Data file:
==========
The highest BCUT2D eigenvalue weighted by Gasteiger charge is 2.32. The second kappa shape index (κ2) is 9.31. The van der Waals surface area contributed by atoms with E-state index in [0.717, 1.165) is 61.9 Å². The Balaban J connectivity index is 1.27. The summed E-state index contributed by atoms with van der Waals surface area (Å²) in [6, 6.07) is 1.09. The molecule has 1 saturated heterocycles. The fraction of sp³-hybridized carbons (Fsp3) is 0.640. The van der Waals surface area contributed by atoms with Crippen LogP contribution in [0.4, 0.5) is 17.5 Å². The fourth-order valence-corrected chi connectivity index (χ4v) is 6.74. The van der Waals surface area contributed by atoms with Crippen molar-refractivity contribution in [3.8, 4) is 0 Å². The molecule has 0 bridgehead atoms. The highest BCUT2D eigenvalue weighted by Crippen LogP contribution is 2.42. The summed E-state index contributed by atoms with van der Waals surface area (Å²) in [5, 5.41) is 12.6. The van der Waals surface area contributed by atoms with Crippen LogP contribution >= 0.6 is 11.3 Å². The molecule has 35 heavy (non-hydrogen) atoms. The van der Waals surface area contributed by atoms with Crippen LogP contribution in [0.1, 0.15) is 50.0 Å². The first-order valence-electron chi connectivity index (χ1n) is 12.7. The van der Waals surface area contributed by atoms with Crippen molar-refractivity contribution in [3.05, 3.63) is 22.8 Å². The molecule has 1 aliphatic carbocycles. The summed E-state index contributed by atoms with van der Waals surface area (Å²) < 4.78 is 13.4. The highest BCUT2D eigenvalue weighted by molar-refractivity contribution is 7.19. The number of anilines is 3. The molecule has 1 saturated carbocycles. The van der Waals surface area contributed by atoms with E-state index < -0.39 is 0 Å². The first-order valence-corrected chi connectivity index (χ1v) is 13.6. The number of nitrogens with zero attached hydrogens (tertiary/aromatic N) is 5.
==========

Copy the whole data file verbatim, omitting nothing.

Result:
The highest BCUT2D eigenvalue weighted by Gasteiger charge is 2.32. The second kappa shape index (κ2) is 9.31. The van der Waals surface area contributed by atoms with E-state index in [0.717, 1.165) is 61.9 Å². The Balaban J connectivity index is 1.27. The summed E-state index contributed by atoms with van der Waals surface area (Å²) in [6, 6.07) is 1.09. The molecule has 1 saturated heterocycles. The fraction of sp³-hybridized carbons (Fsp3) is 0.640. The van der Waals surface area contributed by atoms with Crippen LogP contribution in [0.4, 0.5) is 17.5 Å². The fourth-order valence-corrected chi connectivity index (χ4v) is 6.74. The van der Waals surface area contributed by atoms with Crippen molar-refractivity contribution in [3.8, 4) is 0 Å². The molecule has 0 bridgehead atoms. The highest BCUT2D eigenvalue weighted by Crippen LogP contribution is 2.42. The summed E-state index contributed by atoms with van der Waals surface area (Å²) in [5, 5.41) is 12.6. The van der Waals surface area contributed by atoms with Crippen LogP contribution >= 0.6 is 11.3 Å². The molecule has 35 heavy (non-hydrogen) atoms. The van der Waals surface area contributed by atoms with Crippen LogP contribution in [0.1, 0.15) is 50.0 Å². The first-order valence-electron chi connectivity index (χ1n) is 12.7. The van der Waals surface area contributed by atoms with Crippen molar-refractivity contribution in [3.05, 3.63) is 22.8 Å². The molecule has 1 aliphatic carbocycles. The summed E-state index contributed by atoms with van der Waals surface area (Å²) < 4.78 is 13.4. The highest BCUT2D eigenvalue weighted by molar-refractivity contribution is 7.19. The number of anilines is 3. The molecule has 1 saturated carbocycles. The van der Waals surface area contributed by atoms with E-state index < -0.39 is 0 Å². The first-order valence-corrected chi connectivity index (χ1v) is 13.6. The number of nitrogens with zero attached hydrogens (tertiary/aromatic N) is 5.